Centering on the manipulations of Q (John de Lancie), the time-bending, alternate future plot of All Good Things makes for a very satisfying two-part episode. The “trial” of humanity began by Q in the series premiere “Encounter at Farpoint” is returned to here, with Captain Picard (Patrick Stewart) finding himself in three different realities at once. The narrative ingeniously bounces back and forth between the actual timeline of the series, the “Farpoint”-era past (with Denise Crosby back as Tasha Yar), and a decades-away future. The future events are the most interesting as we learn one possible version of how all the characters’ lives developed. If, in retrospect, it doesn’t seem like a very definitive send-off to such a beloved, long-running series, that’s because at the time it was a period of transition. The big screen adventures of the crew were just around the corner.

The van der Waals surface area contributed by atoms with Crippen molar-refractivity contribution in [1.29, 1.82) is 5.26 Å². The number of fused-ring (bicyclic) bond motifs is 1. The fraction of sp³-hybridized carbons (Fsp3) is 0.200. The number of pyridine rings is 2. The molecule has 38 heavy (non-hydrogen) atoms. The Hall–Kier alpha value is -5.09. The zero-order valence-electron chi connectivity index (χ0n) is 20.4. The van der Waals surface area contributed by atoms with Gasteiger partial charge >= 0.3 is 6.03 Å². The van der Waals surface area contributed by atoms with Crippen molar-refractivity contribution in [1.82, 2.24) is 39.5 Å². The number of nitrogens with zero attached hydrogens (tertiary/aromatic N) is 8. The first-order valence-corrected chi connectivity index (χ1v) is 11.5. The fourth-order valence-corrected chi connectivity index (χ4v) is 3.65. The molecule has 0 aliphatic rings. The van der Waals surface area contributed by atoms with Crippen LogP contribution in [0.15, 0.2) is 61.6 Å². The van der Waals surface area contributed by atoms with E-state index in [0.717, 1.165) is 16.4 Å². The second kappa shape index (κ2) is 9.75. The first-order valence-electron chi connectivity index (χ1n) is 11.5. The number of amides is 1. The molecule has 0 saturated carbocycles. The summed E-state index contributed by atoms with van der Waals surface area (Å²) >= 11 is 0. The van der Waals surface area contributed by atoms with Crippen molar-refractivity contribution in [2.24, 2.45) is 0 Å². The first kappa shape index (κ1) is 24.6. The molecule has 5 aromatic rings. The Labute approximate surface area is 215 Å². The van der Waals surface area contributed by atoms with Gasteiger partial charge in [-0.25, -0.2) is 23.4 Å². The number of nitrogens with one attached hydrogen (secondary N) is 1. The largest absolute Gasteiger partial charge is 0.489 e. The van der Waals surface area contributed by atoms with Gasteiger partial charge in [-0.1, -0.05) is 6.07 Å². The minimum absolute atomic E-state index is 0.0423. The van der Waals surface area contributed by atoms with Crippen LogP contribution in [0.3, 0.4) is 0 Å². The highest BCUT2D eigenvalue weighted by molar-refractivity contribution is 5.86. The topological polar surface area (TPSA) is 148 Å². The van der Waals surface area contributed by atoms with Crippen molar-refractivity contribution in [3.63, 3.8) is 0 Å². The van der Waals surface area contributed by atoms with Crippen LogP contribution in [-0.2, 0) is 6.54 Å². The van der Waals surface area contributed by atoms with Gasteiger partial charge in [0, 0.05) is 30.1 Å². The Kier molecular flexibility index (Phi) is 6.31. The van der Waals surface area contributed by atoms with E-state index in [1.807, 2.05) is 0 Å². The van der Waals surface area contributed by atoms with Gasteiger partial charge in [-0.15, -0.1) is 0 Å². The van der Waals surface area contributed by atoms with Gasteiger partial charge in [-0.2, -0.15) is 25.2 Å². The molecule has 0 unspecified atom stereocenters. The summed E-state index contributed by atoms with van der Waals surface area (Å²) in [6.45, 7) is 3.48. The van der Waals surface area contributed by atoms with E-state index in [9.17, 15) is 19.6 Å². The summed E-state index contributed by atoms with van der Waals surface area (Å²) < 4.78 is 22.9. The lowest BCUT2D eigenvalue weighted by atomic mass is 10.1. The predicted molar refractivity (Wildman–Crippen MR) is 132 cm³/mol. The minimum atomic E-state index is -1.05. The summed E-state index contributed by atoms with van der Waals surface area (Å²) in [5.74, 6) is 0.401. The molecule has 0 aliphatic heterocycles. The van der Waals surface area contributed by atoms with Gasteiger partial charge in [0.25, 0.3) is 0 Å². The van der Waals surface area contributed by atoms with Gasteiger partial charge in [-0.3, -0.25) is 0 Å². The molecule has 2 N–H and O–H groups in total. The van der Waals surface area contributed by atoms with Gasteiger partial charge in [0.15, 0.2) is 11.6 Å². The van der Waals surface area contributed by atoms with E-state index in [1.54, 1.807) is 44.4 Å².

Visually and sonically the Blu-ray is on the same level of excellence as seen in the full season releases. The restoration job done by CBS Digital deserves every bit of the praise it has received. The audio is presented as an expansive DTS-HD Master Audio 7.1 surround mix. If you’ve heard any of the previous TNG Blu-ray releases, you know exactly what to expect and will not be disappointed.
Now onto the real reason to pick up this release if you already own the Season Seven Blu-ray: the exclusive bonus features only found on All Good Things. There’s an audio commentary by episode writers Brannon Braga and Ronald D. Moore. “The Unknown Possibilities of Existence” is an excellent 26-minute making-of featurette that provides an overview of the episode and serves as a nice sign-off for the cast members who contributed new interviews. Braga and Moore talk about the difficulties of writing this and the Generations screenplay simultaneously. There are seven minutes of deleted scenes as well.
As with the other standalone TNG releases, All Good Things is packaged in a cool gatefold slipcover (the outer flap fastens with a small patch of Velcro). Pretty much all that's left to say is, Paramount, please bring Deep Space Nine to Blu-ray.